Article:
The world of the Magisterium is one that is so easy to get pulled into. Not only is it full of adventure for the characters, but it is so rich with history and tradition that the reader can feel the magnitude of its meaning. I absolutely loved all the little details about how the Magisterium works and the different ceremonies and symbols used throughout.

Inside of the incredible world built by Holly Black and Cassandra Clare are equally great characters. There is a very diverse mix of characters in the bunch and they all brought something different to the table. The dynamic between the characters was especially spectacular because it felt so real. The story is about a bunch of 12-year-old kids who are on their own and finding themselves while training at an intense magic school.

Of course, while there are a few prominent characters in the bunch, the most prominent is Callum, the main character. The best thing about Callum is that he is a surprising character, especially with the way he deals with his problems. I loved that Cassandra Clare and Holly Black created a character who had the potential to be a hero but wasn't necessarily up to it. Callum is absolutely not your typical main character, and, because of that, he brings so much more to the story.

Throughout the book, a lot of it is building up the relationships between the students, showing the reader the world of the Magisterium, and following the challenges that the students face. Throughout the story, I couldn't help but feel as though there was a larger conflict to come - a sort of foreboding. Of course, there was a big conflict (because there had to be something big) that doesn't come until fairly late into the story, and it is a real doozy. The funny thing about it is that I had two guesses about what was going to happen but I knew that somehow Holly Black and Cassandra Clare would a way to make it something unexpected. Shockingly, it was something I did not expect.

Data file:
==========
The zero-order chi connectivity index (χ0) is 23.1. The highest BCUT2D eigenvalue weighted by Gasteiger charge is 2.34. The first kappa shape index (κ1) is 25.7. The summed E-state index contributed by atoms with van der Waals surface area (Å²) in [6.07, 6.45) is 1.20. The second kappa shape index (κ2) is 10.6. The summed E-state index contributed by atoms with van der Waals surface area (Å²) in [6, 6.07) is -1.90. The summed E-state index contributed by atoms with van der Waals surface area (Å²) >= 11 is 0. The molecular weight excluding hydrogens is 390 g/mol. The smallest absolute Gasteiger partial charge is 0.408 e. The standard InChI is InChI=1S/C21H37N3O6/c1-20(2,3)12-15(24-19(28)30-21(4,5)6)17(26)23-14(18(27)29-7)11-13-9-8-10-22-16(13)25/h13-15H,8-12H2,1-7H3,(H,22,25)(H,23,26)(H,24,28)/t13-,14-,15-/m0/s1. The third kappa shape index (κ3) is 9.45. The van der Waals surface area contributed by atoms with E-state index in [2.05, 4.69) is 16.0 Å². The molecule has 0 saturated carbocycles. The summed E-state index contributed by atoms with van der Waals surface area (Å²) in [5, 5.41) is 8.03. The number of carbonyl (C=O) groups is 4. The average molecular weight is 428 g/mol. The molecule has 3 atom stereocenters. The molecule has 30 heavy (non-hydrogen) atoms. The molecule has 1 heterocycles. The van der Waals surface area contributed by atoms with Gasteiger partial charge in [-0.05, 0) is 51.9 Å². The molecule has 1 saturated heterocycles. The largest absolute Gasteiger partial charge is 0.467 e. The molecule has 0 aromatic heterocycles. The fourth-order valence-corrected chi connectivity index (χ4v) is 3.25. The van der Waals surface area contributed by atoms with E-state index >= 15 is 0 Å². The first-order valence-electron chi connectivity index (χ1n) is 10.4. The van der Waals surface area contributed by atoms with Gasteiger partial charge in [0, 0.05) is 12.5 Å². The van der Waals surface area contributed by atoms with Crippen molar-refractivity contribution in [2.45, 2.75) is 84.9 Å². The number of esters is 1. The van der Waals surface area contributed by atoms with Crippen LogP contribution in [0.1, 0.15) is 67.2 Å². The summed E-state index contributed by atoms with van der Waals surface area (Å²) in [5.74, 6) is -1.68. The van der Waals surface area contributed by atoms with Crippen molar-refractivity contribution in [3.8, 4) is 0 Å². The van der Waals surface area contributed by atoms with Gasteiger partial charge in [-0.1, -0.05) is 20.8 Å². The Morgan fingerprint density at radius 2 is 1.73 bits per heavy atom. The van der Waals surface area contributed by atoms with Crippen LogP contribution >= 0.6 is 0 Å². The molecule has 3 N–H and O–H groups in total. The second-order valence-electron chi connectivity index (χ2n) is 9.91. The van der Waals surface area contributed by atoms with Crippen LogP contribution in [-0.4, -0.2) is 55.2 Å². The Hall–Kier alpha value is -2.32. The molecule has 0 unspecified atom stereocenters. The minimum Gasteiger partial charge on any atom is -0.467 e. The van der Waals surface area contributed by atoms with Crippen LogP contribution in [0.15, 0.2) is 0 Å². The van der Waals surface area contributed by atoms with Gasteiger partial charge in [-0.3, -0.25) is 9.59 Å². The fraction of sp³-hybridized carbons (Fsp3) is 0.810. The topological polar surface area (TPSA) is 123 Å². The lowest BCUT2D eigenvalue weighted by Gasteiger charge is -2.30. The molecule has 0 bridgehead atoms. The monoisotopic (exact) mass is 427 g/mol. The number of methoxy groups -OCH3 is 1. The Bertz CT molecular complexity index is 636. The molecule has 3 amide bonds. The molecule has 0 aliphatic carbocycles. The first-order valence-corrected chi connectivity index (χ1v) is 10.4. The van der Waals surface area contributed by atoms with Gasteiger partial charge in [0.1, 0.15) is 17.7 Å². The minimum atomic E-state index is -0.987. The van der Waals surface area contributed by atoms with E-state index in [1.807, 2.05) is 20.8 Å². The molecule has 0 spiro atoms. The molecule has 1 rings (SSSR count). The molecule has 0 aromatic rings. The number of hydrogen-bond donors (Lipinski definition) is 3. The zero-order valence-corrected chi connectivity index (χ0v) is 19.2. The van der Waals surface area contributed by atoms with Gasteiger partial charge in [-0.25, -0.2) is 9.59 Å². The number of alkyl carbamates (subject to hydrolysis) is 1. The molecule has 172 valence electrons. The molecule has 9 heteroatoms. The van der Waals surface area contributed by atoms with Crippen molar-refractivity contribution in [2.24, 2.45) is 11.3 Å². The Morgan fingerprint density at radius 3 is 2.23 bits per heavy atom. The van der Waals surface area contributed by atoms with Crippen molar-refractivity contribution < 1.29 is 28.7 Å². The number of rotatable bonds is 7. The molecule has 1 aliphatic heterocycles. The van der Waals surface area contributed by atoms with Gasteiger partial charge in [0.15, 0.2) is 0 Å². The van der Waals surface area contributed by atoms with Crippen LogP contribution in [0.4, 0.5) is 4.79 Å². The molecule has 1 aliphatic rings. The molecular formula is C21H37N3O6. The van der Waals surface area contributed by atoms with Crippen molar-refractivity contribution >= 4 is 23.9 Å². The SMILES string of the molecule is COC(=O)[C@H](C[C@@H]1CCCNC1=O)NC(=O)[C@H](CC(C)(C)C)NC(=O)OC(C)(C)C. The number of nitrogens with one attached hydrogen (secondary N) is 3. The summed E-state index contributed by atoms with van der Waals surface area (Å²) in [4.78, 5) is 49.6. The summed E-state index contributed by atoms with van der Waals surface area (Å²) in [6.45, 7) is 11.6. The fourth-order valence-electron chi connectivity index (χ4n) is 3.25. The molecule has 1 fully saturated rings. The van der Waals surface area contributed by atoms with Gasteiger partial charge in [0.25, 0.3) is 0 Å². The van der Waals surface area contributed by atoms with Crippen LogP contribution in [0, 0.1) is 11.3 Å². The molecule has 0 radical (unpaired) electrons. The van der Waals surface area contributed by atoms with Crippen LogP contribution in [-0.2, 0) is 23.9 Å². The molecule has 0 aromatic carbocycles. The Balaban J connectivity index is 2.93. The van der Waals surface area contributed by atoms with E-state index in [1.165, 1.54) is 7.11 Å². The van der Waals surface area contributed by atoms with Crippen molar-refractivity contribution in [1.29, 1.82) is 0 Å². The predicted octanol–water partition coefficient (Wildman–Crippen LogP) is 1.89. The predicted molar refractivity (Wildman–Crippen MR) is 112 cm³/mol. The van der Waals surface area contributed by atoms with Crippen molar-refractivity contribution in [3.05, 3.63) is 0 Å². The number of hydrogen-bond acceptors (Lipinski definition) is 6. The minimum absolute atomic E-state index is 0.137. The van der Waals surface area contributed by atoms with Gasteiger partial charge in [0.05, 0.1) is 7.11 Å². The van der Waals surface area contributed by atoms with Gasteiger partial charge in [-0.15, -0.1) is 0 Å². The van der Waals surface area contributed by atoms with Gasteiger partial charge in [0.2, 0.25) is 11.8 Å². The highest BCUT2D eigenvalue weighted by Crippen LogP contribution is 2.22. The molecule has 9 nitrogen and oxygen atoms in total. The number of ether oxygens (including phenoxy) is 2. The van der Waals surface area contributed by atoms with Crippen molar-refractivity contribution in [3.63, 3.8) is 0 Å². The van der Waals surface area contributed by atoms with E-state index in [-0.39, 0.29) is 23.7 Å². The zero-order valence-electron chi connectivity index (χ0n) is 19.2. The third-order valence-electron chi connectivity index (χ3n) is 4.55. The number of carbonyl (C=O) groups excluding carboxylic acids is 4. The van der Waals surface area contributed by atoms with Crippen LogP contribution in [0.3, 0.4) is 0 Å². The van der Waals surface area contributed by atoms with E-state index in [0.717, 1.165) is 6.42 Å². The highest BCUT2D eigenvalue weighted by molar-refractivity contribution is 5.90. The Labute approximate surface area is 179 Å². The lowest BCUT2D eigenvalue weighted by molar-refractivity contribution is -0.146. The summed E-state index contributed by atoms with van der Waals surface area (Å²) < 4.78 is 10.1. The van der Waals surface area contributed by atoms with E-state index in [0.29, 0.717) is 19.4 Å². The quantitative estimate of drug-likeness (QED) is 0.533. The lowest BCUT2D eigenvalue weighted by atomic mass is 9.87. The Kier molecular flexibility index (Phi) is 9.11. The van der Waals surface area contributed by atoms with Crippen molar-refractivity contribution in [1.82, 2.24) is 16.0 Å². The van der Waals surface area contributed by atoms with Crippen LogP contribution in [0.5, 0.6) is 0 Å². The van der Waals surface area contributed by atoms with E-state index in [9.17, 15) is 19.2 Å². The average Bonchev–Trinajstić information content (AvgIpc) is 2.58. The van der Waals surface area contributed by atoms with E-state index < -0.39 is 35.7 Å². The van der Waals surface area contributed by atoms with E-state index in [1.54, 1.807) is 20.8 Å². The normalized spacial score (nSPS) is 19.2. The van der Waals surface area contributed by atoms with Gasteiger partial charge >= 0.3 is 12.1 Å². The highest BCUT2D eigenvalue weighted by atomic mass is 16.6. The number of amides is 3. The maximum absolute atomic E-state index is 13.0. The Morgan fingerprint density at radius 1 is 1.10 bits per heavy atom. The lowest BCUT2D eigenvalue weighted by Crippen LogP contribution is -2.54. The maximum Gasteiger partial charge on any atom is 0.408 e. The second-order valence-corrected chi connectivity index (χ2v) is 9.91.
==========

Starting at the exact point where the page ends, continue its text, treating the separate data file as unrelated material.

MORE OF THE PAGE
Overall, The Iron Trial is incredible and my words do not do it justice. Cassandra Clare and Holly Black truly bring something great to this genre with their unexpected story and characters. I absolutely fell in love with the story while reading and I was so eager to keep reading to find out the mystery behind Callum. I'm really looking forward to more in this series - I can't wait to see what the story has in store and the way the characters continue to grow and face the challenges that come their way.

- Kiersten

Noor's Review of The Iron Trial
Rating: 5 out of 5 stars
Word Rating: Fabulous 

Wow, I'm so glad I waited in line for this book at BEA because if the duo of Holly Black and Cassandra Clare sounds intimidating and fierce, jus Wow, I'm so glad I waited in line for this book at BEA because if the duo of Holly Black and Cassandra Clare sounds intimidating and fierce, just wait until they take that level of ferocity to the page.

I think what I loved the absolute most about this book was the fact that the two authors took the trope of the school for magic and really flipped it and molded it so everything was new and refreshing and, most of all, unexpected. The entire world Clare and Black bring to the reader is so carefully constructed, every plot point begging a question, every twist leading into a turn. It’s clear that every moment is very deliberately placed in order to trick the reader, because the story certainly is not going in a direction that can be considered predictable.